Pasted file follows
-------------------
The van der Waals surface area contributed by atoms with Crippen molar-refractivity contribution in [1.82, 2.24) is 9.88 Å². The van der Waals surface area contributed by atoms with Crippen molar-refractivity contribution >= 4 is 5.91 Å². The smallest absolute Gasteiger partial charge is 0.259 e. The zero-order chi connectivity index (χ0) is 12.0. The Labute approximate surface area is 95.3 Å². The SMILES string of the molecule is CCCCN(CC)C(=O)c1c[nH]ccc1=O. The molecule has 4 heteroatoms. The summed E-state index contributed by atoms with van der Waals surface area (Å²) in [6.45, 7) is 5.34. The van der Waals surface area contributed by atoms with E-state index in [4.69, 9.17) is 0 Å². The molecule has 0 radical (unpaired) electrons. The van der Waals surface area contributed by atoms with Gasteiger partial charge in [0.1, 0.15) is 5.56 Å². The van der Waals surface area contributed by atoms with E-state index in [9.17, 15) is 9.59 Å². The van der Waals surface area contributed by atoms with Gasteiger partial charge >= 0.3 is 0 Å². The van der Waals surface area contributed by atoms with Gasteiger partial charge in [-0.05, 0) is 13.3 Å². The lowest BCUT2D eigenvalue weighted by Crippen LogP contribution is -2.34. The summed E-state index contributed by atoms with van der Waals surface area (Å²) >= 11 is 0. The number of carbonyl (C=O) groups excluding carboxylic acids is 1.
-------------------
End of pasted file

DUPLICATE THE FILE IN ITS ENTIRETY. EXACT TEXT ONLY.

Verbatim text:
The van der Waals surface area contributed by atoms with Crippen molar-refractivity contribution in [1.82, 2.24) is 9.88 Å². The van der Waals surface area contributed by atoms with Crippen molar-refractivity contribution >= 4 is 5.91 Å². The smallest absolute Gasteiger partial charge is 0.259 e. The zero-order chi connectivity index (χ0) is 12.0. The Labute approximate surface area is 95.3 Å². The SMILES string of the molecule is CCCCN(CC)C(=O)c1c[nH]ccc1=O. The molecule has 4 heteroatoms. The summed E-state index contributed by atoms with van der Waals surface area (Å²) in [6.45, 7) is 5.34. The van der Waals surface area contributed by atoms with E-state index in [4.69, 9.17) is 0 Å². The molecule has 0 radical (unpaired) electrons. The van der Waals surface area contributed by atoms with Gasteiger partial charge in [0.1, 0.15) is 5.56 Å². The van der Waals surface area contributed by atoms with E-state index in [9.17, 15) is 9.59 Å². The van der Waals surface area contributed by atoms with Gasteiger partial charge >= 0.3 is 0 Å². The van der Waals surface area contributed by atoms with Gasteiger partial charge in [-0.05, 0) is 13.3 Å². The lowest BCUT2D eigenvalue weighted by Crippen LogP contribution is -2.34. The summed E-state index contributed by atoms with van der Waals surface area (Å²) >= 11 is 0. The number of carbonyl (C=O) groups excluding carboxylic acids is 1.